U.S. Navy skipper fired over drunken misconduct in Russia

Sun Nov 4, 2012 8:40am IST

The crew of the U.S. Navy guided-missile frigate USS Vandegrift stand on deck during a naval parade rehearsal at the harbour of Russia's far eastern city of Vladivostok, July 23, 2010. REUTERS/Yuri Maltsev/Files

The crew of the U.S. Navy guided-missile frigate USS Vandegrift stand on deck during a naval parade rehearsal at the harbour of Russia's far eastern city of Vladivostok, July 23, 2010.

Credit: Reuters/Yuri Maltsev/Files

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REUTERS - The skipper of a U.S. Navy frigate and three officers were fired on Saturday after an investigation found they had engaged in drunken behavior and misconduct during a recent port visit in Russia, the Navy said.

Commander Joseph R. Darlak was relieved of command of the USS Vandegrift in Guam after an investigation determined that several of the ship's officers had been drunk and disorderly during a visit to the Russian port of Vladivostok in September, a spokeswoman said.

"The officers demonstrated poor judgment including some officers being drunk (and) disorderly, and not adhering to established liberty policies," said Commander Tamsen Reese, spokeswoman for the Naval Surface Force Pacific.

The Navy also relieved the ship's executive officer, operations officer and chief engineer from their duties "for personal conduct and use of alcohol," Reese said.

The Navy Times reported it was the fleet's first mass firing stemming from a liberty port visit since March 2011.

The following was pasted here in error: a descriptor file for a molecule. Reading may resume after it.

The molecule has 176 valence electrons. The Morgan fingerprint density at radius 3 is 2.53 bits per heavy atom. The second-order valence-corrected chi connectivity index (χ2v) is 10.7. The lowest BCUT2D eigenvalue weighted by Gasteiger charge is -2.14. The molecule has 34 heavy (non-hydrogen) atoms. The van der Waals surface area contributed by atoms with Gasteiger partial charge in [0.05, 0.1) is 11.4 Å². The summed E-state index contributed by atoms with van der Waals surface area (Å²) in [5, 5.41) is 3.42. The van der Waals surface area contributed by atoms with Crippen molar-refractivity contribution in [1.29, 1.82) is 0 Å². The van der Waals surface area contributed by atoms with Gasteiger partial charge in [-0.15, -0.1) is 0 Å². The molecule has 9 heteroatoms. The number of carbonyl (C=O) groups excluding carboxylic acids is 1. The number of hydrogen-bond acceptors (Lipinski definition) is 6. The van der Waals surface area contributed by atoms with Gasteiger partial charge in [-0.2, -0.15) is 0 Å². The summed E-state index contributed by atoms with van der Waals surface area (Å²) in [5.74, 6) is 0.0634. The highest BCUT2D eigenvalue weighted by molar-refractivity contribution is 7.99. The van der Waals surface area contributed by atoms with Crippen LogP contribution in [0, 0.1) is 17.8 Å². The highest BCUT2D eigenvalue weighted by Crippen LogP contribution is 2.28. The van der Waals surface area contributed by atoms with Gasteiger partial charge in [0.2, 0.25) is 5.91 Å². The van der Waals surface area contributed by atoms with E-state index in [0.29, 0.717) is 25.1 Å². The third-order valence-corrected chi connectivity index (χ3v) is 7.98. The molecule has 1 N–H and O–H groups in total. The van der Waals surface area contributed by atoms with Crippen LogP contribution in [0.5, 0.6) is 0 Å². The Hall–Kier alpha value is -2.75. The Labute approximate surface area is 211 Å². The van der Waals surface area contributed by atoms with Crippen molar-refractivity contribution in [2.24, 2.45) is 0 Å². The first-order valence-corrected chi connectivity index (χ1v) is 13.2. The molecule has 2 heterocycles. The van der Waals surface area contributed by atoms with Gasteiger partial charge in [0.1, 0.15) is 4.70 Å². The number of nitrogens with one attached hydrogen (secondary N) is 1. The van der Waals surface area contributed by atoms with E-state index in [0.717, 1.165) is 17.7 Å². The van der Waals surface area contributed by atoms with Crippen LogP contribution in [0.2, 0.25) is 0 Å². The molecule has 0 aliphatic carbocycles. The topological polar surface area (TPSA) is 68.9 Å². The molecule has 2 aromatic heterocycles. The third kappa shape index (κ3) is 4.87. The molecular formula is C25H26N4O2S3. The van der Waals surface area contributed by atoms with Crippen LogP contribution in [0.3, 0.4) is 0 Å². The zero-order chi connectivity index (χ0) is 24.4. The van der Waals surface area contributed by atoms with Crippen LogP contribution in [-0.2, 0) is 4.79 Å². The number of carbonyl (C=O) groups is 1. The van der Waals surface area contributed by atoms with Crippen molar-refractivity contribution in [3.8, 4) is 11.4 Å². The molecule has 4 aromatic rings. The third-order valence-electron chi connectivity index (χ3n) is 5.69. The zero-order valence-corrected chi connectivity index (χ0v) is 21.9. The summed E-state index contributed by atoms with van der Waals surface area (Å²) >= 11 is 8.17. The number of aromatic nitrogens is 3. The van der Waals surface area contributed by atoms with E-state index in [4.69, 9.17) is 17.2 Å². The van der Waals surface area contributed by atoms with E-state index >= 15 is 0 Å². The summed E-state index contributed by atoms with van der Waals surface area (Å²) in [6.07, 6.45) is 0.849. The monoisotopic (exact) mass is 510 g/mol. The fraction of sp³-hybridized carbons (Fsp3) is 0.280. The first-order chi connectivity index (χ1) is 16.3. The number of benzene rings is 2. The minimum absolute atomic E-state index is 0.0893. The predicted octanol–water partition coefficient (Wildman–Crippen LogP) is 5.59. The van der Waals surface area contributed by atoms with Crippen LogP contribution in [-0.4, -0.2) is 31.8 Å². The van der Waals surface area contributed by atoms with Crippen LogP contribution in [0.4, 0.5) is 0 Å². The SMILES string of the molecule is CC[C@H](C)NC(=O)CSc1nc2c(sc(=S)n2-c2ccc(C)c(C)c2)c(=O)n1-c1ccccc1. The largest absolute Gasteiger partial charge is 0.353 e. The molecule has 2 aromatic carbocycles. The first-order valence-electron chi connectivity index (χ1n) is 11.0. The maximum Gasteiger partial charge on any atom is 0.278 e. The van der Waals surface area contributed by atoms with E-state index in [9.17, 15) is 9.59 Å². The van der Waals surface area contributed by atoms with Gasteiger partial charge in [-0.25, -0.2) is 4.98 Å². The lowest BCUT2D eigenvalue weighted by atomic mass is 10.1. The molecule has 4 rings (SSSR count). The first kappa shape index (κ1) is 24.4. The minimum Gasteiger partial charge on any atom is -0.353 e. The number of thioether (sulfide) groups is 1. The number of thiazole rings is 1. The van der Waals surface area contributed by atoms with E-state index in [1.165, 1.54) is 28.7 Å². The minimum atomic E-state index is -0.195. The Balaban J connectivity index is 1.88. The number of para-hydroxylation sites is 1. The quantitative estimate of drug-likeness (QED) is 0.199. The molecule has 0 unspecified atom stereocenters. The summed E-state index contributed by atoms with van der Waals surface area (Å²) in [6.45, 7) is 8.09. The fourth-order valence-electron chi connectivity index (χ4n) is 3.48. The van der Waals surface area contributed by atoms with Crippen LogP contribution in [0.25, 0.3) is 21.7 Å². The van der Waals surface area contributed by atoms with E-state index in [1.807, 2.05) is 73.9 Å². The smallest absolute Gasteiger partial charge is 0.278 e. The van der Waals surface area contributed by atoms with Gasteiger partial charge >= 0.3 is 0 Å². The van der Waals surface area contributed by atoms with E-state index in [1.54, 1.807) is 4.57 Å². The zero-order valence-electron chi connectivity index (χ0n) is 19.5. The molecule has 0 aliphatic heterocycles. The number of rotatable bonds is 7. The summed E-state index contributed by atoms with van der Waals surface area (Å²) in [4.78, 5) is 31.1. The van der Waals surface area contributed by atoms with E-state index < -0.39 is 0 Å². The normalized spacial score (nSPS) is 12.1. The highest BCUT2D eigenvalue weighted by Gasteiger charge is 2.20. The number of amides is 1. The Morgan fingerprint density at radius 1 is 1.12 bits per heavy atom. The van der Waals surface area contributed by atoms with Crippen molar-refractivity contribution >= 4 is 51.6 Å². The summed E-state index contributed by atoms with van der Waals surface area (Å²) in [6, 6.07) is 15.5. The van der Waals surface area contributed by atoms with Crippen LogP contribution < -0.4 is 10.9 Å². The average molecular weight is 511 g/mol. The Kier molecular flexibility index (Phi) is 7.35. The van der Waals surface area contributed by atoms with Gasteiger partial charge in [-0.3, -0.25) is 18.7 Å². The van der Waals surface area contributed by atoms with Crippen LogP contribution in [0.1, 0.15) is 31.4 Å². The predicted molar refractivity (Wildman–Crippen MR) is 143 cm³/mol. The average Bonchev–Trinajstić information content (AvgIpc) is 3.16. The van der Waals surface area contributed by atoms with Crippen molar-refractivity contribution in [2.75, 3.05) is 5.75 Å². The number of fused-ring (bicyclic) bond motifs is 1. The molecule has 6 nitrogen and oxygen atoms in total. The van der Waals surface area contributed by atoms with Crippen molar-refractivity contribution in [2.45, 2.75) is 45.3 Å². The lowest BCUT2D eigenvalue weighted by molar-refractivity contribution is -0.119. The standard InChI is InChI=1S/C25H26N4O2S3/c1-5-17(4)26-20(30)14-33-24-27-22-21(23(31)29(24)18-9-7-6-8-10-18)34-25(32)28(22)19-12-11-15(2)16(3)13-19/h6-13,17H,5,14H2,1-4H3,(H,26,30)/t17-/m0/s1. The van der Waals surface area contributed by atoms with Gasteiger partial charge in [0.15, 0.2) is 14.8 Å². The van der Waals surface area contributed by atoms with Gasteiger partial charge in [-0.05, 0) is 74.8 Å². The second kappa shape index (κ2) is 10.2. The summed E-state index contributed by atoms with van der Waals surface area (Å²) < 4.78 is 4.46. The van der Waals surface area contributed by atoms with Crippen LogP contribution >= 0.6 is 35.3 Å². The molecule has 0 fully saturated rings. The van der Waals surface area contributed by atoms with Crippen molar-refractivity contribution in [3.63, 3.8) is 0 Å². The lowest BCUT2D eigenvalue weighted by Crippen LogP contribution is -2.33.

Darlak and the other three officers were being temporarily re-assigned to fleet operations San Diego "pending potential other administrative actions," she said.

The Vandegrift left San Diego in May for a seven-month deployment to the western Pacific and docked in Vladivostok on September 21 for a visit, during which the misconduct occurred.

Darlak, a 1990 Naval Academy graduate, took command of the Vandegrift in Singapore July. He was the ship's 17th commanding officer.

(Reporting by Tim Gaynor; Editing by Cynthia Johnston and Doina Chiacu)

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Comments (1)
Thunderbird485 wrote:
Annapolis 1990 graduate, so he would have a lot to lose if he were caught in unacceptable conduct for an officer of the United States Navy; I’m sure KGB Sparrows were all over him and his officers. It’s the oldest espionage trick, and perfected by the Russkies during the Cold War. We had a fair number of military so turned during the Cold War (btw, who ever said the CW ended?)

Nov 04, 2012 5:24pm IST  --  Report as abuse
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